DVDs of L’Elisir d’Amore seem to be proliferating this year. The 2009 Glyndebourne performance (to be reviewed) joins that of the recently issued 2005 from Barcelona (see review) in quick succession. In both cases the all too obvious presence of an audience has disadvantages. It is therefore a particular pleasure to have this very well recorded audio-only studio recording back in the catalogue. It must have been one of Roberto Alagna’s earliest recordings and well before his assumption of heavier roles had coarsened his tone. Whilst not quite matching Pavarotti on his Decca recording, alongside Sutherland, Alagna’s singing of his introductory cavatina quanto é bella (CD 1 tr.3) and later the renowned romanza Una furtive lagrima (CD 2 tr.11) are elegantly phrased and appropriately poignant in expression. In between he admirably characterises Nemorino’s many changes of mood so as to make a significant contribution to the whole. Although French, Alagna’s parents were from Sicily and he is wholly comfortable in the language and its musical prosody. This is so vital in the bel canto operas where the vocal line and words sit so naturally on the music. It is particularly so where the conductor is as wholly sensitive and aware of the idiom, and sympathetic to the phrasing of his singers, as Marcello Viotti in this recording.
 
The rest of the cast are native-born Italians and it shows throughout in the manner of their singing, particularly their ease of diction and vocal expressiveness. This is particularly important for the singers of Belcore and Dulcamara. The young Pietro Spagnoli, who we have come to know as a leading exponent of Figaro in Rossini’s Il Barbiere (see review) and other roles in the genre, portrays the arrogant womaniser that is Sergeant Belcore to the manner born. He exudes glowing and arrogant self-confidence and bravura as he chats up the ladies and brushes aside the loss of Adina to Nemorino. Bruno Pratico is the Dulcamara in the DVD from Barcelona referred to above and where his acting overcomes some vocal wear and tear. Here he is far better disciplined as well as tighter vocally and gives a vivid and characterful representation of the conman cum quack doctor. If not quite erasing memories of Geraint Evans or Enzo Dara in the role, he is easy on the ear and conveys both the bravura and duplicity of the character.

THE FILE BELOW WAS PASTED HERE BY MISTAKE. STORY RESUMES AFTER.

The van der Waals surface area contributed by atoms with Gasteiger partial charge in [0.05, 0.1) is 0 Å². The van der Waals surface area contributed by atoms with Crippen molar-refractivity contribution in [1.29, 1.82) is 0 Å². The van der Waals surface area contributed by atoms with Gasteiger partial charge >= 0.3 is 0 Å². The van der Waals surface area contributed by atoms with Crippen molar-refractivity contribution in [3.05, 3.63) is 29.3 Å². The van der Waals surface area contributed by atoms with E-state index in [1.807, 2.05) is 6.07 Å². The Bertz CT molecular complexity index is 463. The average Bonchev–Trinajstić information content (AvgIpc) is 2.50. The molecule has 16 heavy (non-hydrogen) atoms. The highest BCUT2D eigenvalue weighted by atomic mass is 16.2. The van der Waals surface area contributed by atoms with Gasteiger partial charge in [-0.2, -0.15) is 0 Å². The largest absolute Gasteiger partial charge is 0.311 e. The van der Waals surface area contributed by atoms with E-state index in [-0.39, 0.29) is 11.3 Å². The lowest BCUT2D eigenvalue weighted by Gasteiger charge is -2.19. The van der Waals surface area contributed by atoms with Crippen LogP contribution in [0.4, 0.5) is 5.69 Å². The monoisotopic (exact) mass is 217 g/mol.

As the spirited and strong-willed Adina, Mariella Devia is in her element. Her vocal expression is first rate with secure coloratura complementing her characterisation. Her diction is significantly better than Sutherland’s without detracting from the beauty of her singing whether as the capricious young woman, flirtatious nearly bride, or the eventual repentant lover of Nemorino. Francesca Provvisionato makes a worthwhile contribution and shows the promise realised in a few live recordings made later in the decade.
 
The accompanying leaflet has a track-listing and a track-related synopsis in English, French and German. There are also references to the availability of a copy of the score, including English translation, and also the libretto with German translation.
 
Robert J Farr